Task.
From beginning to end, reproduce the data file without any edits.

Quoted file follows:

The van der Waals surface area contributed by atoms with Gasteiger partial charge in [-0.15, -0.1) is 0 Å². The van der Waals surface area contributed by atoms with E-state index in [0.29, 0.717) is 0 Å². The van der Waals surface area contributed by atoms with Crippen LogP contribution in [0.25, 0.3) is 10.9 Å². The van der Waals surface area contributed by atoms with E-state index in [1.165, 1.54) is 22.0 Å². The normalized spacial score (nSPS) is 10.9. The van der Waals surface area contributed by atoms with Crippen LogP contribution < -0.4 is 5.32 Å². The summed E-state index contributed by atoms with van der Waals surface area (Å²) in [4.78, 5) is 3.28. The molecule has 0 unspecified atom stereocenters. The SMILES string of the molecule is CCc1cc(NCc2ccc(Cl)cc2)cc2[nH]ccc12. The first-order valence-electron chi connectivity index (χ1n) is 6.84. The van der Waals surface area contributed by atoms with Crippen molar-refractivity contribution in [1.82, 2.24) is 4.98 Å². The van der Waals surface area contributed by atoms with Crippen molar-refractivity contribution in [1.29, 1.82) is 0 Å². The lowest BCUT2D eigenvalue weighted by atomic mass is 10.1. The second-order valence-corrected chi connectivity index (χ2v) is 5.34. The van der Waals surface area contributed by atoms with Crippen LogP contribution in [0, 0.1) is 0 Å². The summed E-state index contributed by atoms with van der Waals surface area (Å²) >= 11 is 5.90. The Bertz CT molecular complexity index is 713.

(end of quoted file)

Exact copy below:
The van der Waals surface area contributed by atoms with Gasteiger partial charge in [-0.15, -0.1) is 0 Å². The van der Waals surface area contributed by atoms with E-state index in [0.29, 0.717) is 0 Å². The van der Waals surface area contributed by atoms with Crippen LogP contribution in [0.25, 0.3) is 10.9 Å². The van der Waals surface area contributed by atoms with E-state index in [1.165, 1.54) is 22.0 Å². The normalized spacial score (nSPS) is 10.9. The van der Waals surface area contributed by atoms with Crippen LogP contribution < -0.4 is 5.32 Å². The summed E-state index contributed by atoms with van der Waals surface area (Å²) in [4.78, 5) is 3.28. The molecule has 0 unspecified atom stereocenters. The SMILES string of the molecule is CCc1cc(NCc2ccc(Cl)cc2)cc2[nH]ccc12. The first-order valence-electron chi connectivity index (χ1n) is 6.84. The van der Waals surface area contributed by atoms with Crippen molar-refractivity contribution in [1.82, 2.24) is 4.98 Å². The van der Waals surface area contributed by atoms with Crippen molar-refractivity contribution in [1.29, 1.82) is 0 Å². The lowest BCUT2D eigenvalue weighted by atomic mass is 10.1. The second-order valence-corrected chi connectivity index (χ2v) is 5.34. The van der Waals surface area contributed by atoms with Crippen LogP contribution in [0, 0.1) is 0 Å². The summed E-state index contributed by atoms with van der Waals surface area (Å²) >= 11 is 5.90. The Bertz CT molecular complexity index is 713.